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September 17, 2006

ABC/iTunes Giving a Million Free Downloads Away

In addition to ABC's announcement this past week that it will be streaming many of its top shows through its Web site for free, supported by advertising, the network also began a new promotion with Apple iTunes to help promote the season debuts of three of its top shows.

The company will be offering one million free downloads to interested iTunes consumers for the chance to download the season finales from last season of popular ABC shows Desperate Housewives, Grey's Anatomy, and Lost, which are--not coincidentally--three of the seven shows chosen for the new service on their Web site as well.

Why is ABC eager to provide viewers the chance to see the season finale of these shows and also to provide them the chance to watch the last four episodes for free online throughout the coming season? Because not only are these three among ABC's most popular offerings, but they are also fairly complex narratives that require the viewer to follow several stories simultaneously. Providing viewers multiple avenues through which they can catch up on these shows helps ensure that viewers will not quit watching mid-season and just wait until the show is released on DVD because they now have several avenues through which they can get caught up and better understand the next episode.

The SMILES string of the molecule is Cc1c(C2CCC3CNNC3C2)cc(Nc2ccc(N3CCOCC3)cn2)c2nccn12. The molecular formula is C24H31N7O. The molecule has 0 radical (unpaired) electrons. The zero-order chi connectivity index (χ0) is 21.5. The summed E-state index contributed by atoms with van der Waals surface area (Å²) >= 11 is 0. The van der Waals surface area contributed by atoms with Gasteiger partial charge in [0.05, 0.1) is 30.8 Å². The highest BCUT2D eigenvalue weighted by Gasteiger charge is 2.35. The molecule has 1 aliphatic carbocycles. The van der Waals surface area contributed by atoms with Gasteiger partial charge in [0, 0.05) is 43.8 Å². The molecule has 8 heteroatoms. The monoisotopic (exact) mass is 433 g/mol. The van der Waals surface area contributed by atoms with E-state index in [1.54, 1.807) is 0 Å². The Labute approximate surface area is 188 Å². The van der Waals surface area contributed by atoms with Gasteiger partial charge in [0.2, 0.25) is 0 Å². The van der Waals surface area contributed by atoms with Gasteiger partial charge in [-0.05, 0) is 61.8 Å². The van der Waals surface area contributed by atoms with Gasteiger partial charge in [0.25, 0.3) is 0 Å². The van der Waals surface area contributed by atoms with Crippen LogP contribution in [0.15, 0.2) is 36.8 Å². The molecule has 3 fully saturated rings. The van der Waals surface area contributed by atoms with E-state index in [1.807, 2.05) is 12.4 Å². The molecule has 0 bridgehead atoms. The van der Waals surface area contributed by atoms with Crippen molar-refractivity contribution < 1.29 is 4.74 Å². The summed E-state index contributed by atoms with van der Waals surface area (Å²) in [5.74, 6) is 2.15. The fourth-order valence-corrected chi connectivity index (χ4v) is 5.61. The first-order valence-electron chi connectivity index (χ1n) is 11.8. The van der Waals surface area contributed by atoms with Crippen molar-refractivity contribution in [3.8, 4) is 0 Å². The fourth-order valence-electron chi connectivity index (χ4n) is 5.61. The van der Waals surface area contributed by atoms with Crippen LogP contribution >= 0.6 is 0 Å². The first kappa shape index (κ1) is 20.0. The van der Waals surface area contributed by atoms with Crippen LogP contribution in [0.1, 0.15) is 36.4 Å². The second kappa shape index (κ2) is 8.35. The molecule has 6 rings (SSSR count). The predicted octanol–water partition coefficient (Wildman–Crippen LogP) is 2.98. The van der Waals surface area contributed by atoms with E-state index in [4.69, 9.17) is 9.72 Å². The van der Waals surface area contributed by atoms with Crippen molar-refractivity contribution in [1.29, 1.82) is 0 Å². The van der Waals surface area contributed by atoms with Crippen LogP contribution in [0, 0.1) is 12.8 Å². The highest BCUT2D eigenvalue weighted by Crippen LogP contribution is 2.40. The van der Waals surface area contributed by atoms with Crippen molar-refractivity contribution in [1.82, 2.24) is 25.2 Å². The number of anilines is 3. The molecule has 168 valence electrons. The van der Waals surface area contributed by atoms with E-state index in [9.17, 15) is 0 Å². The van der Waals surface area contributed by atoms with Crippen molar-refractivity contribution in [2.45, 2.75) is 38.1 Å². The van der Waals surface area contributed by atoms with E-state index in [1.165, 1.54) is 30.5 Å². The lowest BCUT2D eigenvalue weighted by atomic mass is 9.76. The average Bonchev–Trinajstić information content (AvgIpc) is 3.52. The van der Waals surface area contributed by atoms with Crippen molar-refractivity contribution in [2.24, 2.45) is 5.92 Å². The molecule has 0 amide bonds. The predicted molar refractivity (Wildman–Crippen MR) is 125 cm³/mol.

Also, ABC not only airs each of these three shows, but Touchstone--another Disney company--produces all three.

The current download initiative, accessible through a "Million Hit Lowdown" button on the ABC main site, began on Thursday and will last until Oct. 4. Viewers, after clicking the link, are allowed to watch one of the three season finales for free and also are allowed to download recap programs for each of the three shows for free, in addition to one of the finales.

Each of the three shows will make their individual episodes available for download through iTunes throughout the coming season as well.


This is a pretty good experiment for ABC. If they track the data, they could glean some really interesting information. A good project would be to do some analysis of the viewership patterns and see if indeed people are defecting mid-season and, if so, what fills that time slot. How might ARGs, downloads, freebies, etc., play a part in keeping people both watching the TV as well as staying connected to the story?

Personally, for programs like Lost and BSG, I am generally engaged during the start of the season but after a few shows I invariably opt to watching several programs in a row commercial free via DVD or DL (which means waiting). If this is something that can be generalized across a segment of program viewers, then what new models might evolve?

Posted by: Siddiq | September 19, 2006 3:46 PM
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